Common Spatialities: The Production of the Multitude

  • Lucía Jalón Oyrazún ETSAM School of Architecture


The Gezi Park barricades in Istanbul, the OWS occupation of Zucotti Park in New York City, the tents of the Indignados movement in Spain, the London Blackberry riots and the seizure of Tahrir Square in Cairo to demand the overthrow of a dictator. As new forms of social coexistence and relationships are being configured, and new spaces for encounter and conflict are produced, architecture feels that essential questions regarding its activity are being addressed in each and every one of these situations. And yet we seem unable to relate to them and grasp their significance as we repeatedly turn to old metaphors and tools. If modern architecture pursues the modern liberal state techniques of management and administration of life, then recent forms of political action, which claim a new relation to the sensible, demand – and might help develop – a new understanding of architecture. We are moving from technical and disciplinary knowledge towards a critical practice that integrates with the action of the multitude. Starting from a definition of commons as the production of the multitude, we seek not only to understand the spatial dimension of this production, but also to acknowledge space as common.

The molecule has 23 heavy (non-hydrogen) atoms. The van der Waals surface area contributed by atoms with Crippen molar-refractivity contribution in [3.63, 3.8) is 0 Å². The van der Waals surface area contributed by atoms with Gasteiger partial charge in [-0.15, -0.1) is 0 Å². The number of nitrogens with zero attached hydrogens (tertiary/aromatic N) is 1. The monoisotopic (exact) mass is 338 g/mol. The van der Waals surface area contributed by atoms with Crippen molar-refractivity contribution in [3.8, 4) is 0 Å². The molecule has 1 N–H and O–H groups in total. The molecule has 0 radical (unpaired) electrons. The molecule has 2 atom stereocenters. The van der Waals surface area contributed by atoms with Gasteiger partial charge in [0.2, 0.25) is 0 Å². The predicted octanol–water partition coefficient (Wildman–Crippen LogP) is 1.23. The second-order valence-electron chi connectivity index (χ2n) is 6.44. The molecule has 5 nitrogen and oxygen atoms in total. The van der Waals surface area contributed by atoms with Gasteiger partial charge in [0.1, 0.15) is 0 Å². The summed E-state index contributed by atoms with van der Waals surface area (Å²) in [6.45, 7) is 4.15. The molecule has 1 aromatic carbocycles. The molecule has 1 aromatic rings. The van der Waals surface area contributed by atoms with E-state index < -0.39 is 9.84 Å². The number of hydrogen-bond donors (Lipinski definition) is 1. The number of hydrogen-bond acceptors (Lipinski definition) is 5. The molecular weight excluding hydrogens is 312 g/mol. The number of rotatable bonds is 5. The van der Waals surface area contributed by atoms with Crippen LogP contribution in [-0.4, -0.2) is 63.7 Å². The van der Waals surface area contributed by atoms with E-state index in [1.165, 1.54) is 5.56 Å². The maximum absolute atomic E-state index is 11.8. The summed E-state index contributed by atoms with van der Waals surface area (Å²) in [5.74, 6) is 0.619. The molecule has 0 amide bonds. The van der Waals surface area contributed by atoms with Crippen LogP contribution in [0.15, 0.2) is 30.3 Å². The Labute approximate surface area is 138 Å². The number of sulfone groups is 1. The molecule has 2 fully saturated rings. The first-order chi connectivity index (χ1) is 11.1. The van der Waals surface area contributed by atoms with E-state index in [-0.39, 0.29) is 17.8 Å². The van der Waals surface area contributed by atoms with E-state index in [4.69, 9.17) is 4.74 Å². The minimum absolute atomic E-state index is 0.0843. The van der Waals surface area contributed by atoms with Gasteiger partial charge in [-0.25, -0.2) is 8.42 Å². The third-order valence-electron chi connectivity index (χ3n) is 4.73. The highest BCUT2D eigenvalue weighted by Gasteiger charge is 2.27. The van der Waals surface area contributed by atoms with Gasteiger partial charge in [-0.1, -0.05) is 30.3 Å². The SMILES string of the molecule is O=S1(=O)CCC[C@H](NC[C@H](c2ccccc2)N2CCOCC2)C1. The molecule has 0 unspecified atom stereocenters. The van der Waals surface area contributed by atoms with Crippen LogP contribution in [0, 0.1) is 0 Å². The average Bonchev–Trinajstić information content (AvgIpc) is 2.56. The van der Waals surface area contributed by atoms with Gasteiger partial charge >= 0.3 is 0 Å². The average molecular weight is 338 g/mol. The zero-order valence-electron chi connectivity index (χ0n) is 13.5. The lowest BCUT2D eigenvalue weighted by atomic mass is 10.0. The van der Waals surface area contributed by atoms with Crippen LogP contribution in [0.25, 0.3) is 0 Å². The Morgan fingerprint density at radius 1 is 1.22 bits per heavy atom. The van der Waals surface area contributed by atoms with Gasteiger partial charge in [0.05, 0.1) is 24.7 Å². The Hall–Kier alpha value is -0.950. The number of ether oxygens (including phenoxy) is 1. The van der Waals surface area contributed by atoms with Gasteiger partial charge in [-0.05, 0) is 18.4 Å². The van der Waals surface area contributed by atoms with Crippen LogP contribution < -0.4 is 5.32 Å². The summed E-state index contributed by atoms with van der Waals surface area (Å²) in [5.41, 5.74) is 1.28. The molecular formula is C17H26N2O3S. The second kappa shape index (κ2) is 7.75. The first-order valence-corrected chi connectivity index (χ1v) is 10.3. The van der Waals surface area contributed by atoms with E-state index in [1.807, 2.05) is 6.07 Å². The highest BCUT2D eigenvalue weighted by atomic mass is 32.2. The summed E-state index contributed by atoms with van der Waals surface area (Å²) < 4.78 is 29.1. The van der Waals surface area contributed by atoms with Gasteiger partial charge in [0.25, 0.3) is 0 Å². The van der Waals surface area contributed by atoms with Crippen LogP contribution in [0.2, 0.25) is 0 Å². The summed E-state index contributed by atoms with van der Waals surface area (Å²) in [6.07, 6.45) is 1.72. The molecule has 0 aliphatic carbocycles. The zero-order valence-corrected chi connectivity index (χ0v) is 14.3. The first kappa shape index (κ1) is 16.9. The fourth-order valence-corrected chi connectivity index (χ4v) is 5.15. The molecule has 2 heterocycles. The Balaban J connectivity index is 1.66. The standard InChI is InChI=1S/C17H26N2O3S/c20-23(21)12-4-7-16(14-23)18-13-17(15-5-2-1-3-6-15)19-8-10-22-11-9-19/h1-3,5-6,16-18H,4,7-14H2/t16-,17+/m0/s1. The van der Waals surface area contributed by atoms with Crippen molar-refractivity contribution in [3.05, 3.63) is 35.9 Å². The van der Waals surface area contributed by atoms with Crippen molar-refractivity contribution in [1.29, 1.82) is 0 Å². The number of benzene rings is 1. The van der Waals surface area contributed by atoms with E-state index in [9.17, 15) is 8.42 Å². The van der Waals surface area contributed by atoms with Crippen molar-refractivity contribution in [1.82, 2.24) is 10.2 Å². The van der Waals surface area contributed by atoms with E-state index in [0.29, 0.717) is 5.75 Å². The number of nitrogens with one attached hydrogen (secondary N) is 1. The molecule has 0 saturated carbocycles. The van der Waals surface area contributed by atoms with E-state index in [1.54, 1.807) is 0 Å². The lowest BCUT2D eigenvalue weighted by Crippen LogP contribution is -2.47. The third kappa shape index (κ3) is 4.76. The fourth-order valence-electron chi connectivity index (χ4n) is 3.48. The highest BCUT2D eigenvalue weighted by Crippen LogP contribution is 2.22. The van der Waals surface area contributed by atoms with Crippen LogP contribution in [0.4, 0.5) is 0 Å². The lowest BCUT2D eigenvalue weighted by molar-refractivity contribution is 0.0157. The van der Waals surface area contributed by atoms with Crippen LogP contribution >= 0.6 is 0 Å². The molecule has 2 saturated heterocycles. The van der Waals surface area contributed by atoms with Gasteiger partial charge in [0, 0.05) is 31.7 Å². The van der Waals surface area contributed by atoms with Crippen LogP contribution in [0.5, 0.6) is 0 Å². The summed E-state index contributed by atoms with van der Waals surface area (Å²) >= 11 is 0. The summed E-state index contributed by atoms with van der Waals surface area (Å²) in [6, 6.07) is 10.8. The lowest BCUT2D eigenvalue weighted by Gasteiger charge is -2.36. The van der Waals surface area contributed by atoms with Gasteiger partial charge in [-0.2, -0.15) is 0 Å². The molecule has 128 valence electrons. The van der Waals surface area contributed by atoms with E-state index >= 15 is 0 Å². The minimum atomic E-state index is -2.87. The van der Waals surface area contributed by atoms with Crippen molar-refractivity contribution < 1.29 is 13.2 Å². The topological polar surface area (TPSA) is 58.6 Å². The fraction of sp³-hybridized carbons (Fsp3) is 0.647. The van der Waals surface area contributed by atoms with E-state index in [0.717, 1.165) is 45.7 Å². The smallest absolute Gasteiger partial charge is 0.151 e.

Author Biography

Lucía Jalón Oyrazún, ETSAM School of Architecture

Lucia Jalón Oyarzún is an architect (2010) and MArchII (2011) at the ETSAM School of Architecture, Madrid. She coordinates the Landscape Specialty Line for the MArchII in Advanced Architectural Projects (MPAA) while teaching in the Landscape LAB and #crimescapes workshop. Since 2013 she has been editor-in-chief of displacements: an x’scape journal. Her research interests focus on the relation between the political, the body, and the spatial production of commons. 

How to Cite
JALÓN OYRAZÚN, Lucía. Common Spatialities: The Production of the Multitude. FOOTPRINT, [S.l.], p. 51-67, june 2015. ISSN 1875-1504. Available at: <>. Date accessed: 17 mar. 2018. doi: